CHENNAI: As the IIT-JEE toppers were celebrating their success and a sure berth at the country’s premier institutions at a private school in Kilpauk, the thud of a hammer striking a nail echoed nearby. Two children were fixing pipes in a gutter at the school, glancing at the IIT aspirants with smiles on their faces.
Holding an inch tape in his hand was Altaf, the son of a factory worker from Poonamallee. He has completed the Class XII examination and is awaiting the results. However, his family’s economic condition is such that he may have to forgo his ambitions. He currently works for daily wages. “I have applied to a college in the city. I do not know if my parents can afford it,” said the 17-year-old, as sweat ran down on his cheeks.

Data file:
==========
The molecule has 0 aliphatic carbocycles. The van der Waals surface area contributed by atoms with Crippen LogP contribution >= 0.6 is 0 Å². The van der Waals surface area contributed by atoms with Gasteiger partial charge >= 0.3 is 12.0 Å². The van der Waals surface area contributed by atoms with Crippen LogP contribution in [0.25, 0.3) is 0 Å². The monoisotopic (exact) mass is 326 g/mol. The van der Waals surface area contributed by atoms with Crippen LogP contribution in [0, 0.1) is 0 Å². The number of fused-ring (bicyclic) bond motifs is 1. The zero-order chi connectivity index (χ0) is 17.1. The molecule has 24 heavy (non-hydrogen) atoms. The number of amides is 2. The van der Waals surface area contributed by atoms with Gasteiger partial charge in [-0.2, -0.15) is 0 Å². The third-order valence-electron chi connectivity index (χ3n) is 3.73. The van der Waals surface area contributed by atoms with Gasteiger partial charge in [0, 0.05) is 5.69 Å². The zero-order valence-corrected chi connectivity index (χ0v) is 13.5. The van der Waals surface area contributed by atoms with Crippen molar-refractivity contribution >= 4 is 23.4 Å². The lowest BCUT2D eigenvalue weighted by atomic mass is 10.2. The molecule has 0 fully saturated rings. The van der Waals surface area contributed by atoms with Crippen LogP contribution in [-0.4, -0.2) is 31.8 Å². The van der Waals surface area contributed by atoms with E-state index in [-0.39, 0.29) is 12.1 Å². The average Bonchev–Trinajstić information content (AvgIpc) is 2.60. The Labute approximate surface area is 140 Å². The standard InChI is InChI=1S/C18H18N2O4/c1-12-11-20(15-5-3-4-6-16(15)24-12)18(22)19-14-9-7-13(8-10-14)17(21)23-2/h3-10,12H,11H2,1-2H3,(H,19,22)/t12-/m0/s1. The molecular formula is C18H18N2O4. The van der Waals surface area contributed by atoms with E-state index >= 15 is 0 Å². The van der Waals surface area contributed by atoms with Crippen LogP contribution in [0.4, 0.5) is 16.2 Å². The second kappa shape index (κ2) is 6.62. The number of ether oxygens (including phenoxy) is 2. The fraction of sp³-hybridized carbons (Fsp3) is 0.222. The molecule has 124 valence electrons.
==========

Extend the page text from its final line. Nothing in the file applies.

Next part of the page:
Altaf’s friend Vishwa, has just enrolled in Class 12. He had to miss a year of schooling during his Class 10 for “personal and financial” reasons. “I repeated the class and lost a year,” said the frail-looking 17-year-old as he lifted a concrete slab to open the gutter.
To a casual observer, the scene of two children working where IIT-JEE toppers were celebrating, offered a bleak picture of inequality that often misses the eye.
But what does IIT mean to children like Altaf? “I know it exists. Nothing else,” he said, before walking away carrying a pipe.